Like many Catholic religious communities in the western world my community, the Passionists, is shrinking in North American and Europe and growing elsewhere. I wonder why we’re not getting vocations.
These days we’re reading Paul’s First Letter to the Thessalonians and the Gospel of Matthew at Mass. Matthew’s gospel, especially the 23rd chapter, makes clear that Jesus and his followers were sharply opposed in their ministry. Some say the gospel describes a time later on in Matthew’s community, after Jesus’ death and resurrection, but even so, Jesus faced strong opposition in his day.
Paul’s letters to the Thessalonians also describe the opposition he faced. Unfortunately, our lectionary readings leave out most references to that opposition and so we may lose sight of what Paul and his followers accomplished.
It’s true generally, when you don’t see the challenges and crosses people face, you don’t get to know them well. That’s true of individuals and groups– like the Passionists. Bumps on the road are part of your story.
Fr. Alessandro Ciciliani in the latest Passionist International Bulletin from Rome, The Congregation at the Time of the Canonization of St. Paul of the Cross 1867, describes some bumps on the road my community faced then. It’s a wonder we survived.
From our foundation in the 18th century by St. Paul of the Cross we’ve known threats to survival. In Paul’s day, there was strong opposition to new religious communities in the church and in society. (The time was unfavorable to older religious communities too. In 1774, the Jesuits were suppressed) Humanly speaking, we shouldn’t have gotten started.
In our early days, the popes were our strong allies, but shortly after the death of St. Paul of the Cross (1775) the papacy as an institution was severely weakened and almost disappeared. When Pope Pius VII died exiled by Napoleon in 1799, smart people predicted he was the last of the popes.
Threats to our survival continued in the 19th century. In his article Ciciliani describes the closure and seizure of most of our foundations in Italy shortly after St. Paul’s death. By 1850 we had three provinces and 27 houses in Italy. In the space of 20 years 21 of those houses were seized by the government, and the religious told to go home. Anticlerical laws issued by the Kingdom of Savoy and the Kingdom of Italy insisted that communities like ours weren’t needed; the new governments also saw properties and assets as sources of revenue for themselves.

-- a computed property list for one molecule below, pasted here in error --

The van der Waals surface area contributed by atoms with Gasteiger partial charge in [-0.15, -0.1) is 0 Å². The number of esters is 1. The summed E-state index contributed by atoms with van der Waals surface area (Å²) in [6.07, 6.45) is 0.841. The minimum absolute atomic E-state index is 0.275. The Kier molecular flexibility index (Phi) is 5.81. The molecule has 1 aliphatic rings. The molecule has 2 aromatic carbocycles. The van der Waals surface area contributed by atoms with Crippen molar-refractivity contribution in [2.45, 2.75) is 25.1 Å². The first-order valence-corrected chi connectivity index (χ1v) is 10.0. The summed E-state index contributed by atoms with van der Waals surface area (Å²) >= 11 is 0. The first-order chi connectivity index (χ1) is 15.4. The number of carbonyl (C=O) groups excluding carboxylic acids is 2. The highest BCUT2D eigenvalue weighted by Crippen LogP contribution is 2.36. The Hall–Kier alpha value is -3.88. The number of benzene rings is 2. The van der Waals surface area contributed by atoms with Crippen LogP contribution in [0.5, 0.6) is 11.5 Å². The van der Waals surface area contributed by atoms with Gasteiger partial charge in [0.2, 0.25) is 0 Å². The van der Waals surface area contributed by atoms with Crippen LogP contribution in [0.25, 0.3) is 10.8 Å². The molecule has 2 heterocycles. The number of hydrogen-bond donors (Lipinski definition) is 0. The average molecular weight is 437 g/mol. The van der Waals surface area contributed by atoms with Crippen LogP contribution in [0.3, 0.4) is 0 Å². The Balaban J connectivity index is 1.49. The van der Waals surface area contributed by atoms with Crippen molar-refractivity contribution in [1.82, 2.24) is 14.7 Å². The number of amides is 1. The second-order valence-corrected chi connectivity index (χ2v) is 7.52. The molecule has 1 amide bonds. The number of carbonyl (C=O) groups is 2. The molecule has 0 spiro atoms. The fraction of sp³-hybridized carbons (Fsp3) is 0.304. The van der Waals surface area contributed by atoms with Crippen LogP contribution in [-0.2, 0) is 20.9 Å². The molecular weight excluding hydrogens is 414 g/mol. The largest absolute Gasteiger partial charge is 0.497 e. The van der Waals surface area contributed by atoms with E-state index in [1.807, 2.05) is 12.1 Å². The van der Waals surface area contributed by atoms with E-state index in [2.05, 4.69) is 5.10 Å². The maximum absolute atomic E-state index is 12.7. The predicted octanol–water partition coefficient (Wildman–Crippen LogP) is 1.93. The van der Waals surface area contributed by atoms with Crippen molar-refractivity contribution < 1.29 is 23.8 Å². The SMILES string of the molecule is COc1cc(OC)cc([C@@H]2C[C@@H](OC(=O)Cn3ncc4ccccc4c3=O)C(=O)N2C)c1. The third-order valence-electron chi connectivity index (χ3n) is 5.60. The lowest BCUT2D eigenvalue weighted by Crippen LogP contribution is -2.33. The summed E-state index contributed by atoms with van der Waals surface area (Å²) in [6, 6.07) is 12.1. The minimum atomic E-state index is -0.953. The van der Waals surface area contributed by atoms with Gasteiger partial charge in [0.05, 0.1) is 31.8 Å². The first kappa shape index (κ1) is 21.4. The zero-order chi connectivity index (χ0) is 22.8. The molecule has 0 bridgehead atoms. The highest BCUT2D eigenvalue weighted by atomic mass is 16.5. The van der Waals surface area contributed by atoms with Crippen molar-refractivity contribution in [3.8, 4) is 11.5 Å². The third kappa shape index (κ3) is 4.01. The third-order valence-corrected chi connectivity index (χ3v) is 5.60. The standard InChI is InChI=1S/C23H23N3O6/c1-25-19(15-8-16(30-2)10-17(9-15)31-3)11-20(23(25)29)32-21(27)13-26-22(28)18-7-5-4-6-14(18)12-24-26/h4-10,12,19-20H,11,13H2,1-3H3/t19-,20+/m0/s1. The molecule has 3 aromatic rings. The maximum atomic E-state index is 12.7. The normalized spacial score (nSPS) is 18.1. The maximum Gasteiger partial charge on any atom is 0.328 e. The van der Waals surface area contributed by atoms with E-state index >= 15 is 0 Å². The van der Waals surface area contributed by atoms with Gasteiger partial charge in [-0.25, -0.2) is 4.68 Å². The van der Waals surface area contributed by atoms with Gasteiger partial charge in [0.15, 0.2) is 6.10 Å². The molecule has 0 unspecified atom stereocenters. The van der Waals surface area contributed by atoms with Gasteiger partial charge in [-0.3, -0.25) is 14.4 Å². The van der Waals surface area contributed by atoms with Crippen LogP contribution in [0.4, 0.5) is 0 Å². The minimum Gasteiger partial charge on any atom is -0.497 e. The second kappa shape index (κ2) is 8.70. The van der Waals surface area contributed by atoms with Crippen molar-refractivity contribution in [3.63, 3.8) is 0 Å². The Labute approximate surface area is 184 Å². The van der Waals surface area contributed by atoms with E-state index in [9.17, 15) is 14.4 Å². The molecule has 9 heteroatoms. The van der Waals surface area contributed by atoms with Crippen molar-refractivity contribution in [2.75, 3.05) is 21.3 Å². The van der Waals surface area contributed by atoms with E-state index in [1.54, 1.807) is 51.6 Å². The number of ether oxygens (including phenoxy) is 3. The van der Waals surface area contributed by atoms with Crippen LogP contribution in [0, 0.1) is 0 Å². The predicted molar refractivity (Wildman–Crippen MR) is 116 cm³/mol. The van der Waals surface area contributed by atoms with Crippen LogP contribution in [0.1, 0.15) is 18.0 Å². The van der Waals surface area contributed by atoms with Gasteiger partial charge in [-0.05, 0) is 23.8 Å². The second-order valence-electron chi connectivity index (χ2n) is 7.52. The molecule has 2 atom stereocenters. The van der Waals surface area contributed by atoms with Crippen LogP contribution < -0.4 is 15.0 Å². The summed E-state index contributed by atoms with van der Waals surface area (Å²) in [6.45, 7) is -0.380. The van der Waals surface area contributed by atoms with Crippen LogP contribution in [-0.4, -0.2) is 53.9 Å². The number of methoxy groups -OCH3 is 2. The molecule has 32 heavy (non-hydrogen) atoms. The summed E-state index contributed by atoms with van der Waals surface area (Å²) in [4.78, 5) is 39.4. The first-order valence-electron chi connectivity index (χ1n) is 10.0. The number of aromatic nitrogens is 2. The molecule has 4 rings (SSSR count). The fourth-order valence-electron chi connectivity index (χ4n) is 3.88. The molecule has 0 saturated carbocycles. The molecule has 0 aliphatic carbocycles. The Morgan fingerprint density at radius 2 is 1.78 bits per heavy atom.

“There was a lot of confusion among the religious and little hope for the future. Consequently there was a temptation to return to their families or look for accommodation with the diocesan clergy,” Ciciliani writes.
What’s surprising, though, were the creative thrusts emerging in the church and in our community in those dark days. In 1817, Pope Pius VII– the pope supposed to be the last – created the Propaganda Fidei, a papal arm that built up the church in South America and Asia, and in 1834 organized the church in North America.
In 1844 the Passionist, Blessed Dominic Barberi, began a vital mission in England. In 1861 4 Passionists arrived in Philadelphia and planted the community in North America. Other new missions were started and flourished, not because of survivors, but because of people dreaming new things. A dream was alive in them.
The scripture readings tell us the church grows in response to challenge and opposition. The history of my own community says the same. Father Ciciliani writes of the “terrible experience” my community faced in the 19th century, but ends by recalling that the mystery of the cross is terrible too, but it does not end in death; it brings life.
What’s the life ahead?